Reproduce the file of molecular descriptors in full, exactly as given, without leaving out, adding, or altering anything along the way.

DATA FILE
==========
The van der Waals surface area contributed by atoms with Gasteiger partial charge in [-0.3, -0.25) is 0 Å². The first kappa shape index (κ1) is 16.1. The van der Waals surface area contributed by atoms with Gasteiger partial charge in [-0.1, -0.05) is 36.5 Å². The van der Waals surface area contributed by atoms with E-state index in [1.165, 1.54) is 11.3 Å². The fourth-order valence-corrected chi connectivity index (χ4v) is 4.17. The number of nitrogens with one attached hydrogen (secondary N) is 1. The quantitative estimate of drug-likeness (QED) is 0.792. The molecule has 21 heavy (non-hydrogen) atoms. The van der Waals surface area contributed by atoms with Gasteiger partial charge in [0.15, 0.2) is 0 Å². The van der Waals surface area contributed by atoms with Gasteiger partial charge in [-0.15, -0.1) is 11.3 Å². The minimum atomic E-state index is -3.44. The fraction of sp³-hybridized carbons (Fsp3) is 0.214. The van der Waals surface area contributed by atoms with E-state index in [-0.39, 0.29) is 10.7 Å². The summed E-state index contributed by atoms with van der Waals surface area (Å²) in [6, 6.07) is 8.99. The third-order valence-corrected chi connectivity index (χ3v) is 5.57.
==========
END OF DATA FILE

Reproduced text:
The van der Waals surface area contributed by atoms with Gasteiger partial charge in [-0.3, -0.25) is 0 Å². The first kappa shape index (κ1) is 16.1. The van der Waals surface area contributed by atoms with Gasteiger partial charge in [-0.1, -0.05) is 36.5 Å². The van der Waals surface area contributed by atoms with E-state index in [1.165, 1.54) is 11.3 Å². The fourth-order valence-corrected chi connectivity index (χ4v) is 4.17. The number of nitrogens with one attached hydrogen (secondary N) is 1. The quantitative estimate of drug-likeness (QED) is 0.792. The molecule has 21 heavy (non-hydrogen) atoms. The van der Waals surface area contributed by atoms with Gasteiger partial charge in [0.15, 0.2) is 0 Å². The van der Waals surface area contributed by atoms with Gasteiger partial charge in [-0.15, -0.1) is 11.3 Å². The minimum atomic E-state index is -3.44. The fraction of sp³-hybridized carbons (Fsp3) is 0.214. The van der Waals surface area contributed by atoms with E-state index in [-0.39, 0.29) is 10.7 Å². The summed E-state index contributed by atoms with van der Waals surface area (Å²) in [6, 6.07) is 8.99. The third-order valence-corrected chi connectivity index (χ3v) is 5.57.